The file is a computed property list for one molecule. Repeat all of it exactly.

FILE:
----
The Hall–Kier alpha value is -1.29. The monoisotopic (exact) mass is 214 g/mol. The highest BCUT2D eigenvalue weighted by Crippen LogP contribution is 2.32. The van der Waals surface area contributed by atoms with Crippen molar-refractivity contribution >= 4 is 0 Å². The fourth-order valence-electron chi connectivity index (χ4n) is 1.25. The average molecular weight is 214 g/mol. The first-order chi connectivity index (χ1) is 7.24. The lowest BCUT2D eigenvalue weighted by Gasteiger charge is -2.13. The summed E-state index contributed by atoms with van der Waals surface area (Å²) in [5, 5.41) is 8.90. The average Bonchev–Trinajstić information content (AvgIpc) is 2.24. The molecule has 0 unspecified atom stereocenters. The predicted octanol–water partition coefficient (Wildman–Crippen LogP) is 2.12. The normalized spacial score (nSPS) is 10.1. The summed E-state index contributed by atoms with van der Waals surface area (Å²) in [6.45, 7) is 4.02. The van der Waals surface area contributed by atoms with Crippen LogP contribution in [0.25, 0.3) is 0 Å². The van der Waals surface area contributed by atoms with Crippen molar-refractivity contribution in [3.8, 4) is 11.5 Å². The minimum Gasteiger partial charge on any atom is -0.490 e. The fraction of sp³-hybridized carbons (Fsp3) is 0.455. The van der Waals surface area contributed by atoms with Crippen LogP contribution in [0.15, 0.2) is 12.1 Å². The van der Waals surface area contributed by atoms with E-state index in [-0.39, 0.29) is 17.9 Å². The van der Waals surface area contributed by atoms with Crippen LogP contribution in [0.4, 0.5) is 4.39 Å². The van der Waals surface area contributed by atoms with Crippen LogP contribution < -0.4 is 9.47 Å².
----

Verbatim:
The Hall–Kier alpha value is -1.29. The monoisotopic (exact) mass is 214 g/mol. The highest BCUT2D eigenvalue weighted by Crippen LogP contribution is 2.32. The van der Waals surface area contributed by atoms with Crippen molar-refractivity contribution >= 4 is 0 Å². The fourth-order valence-electron chi connectivity index (χ4n) is 1.25. The average molecular weight is 214 g/mol. The first-order chi connectivity index (χ1) is 7.24. The lowest BCUT2D eigenvalue weighted by Gasteiger charge is -2.13. The summed E-state index contributed by atoms with van der Waals surface area (Å²) in [5, 5.41) is 8.90. The average Bonchev–Trinajstić information content (AvgIpc) is 2.24. The molecule has 0 unspecified atom stereocenters. The predicted octanol–water partition coefficient (Wildman–Crippen LogP) is 2.12. The normalized spacial score (nSPS) is 10.1. The summed E-state index contributed by atoms with van der Waals surface area (Å²) in [6.45, 7) is 4.02. The van der Waals surface area contributed by atoms with Crippen LogP contribution in [0.25, 0.3) is 0 Å². The van der Waals surface area contributed by atoms with Crippen molar-refractivity contribution in [3.8, 4) is 11.5 Å². The minimum Gasteiger partial charge on any atom is -0.490 e. The fraction of sp³-hybridized carbons (Fsp3) is 0.455. The van der Waals surface area contributed by atoms with Crippen LogP contribution in [0.15, 0.2) is 12.1 Å². The van der Waals surface area contributed by atoms with E-state index in [-0.39, 0.29) is 17.9 Å². The van der Waals surface area contributed by atoms with Crippen LogP contribution in [0.4, 0.5) is 4.39 Å². The van der Waals surface area contributed by atoms with Crippen LogP contribution < -0.4 is 9.47 Å².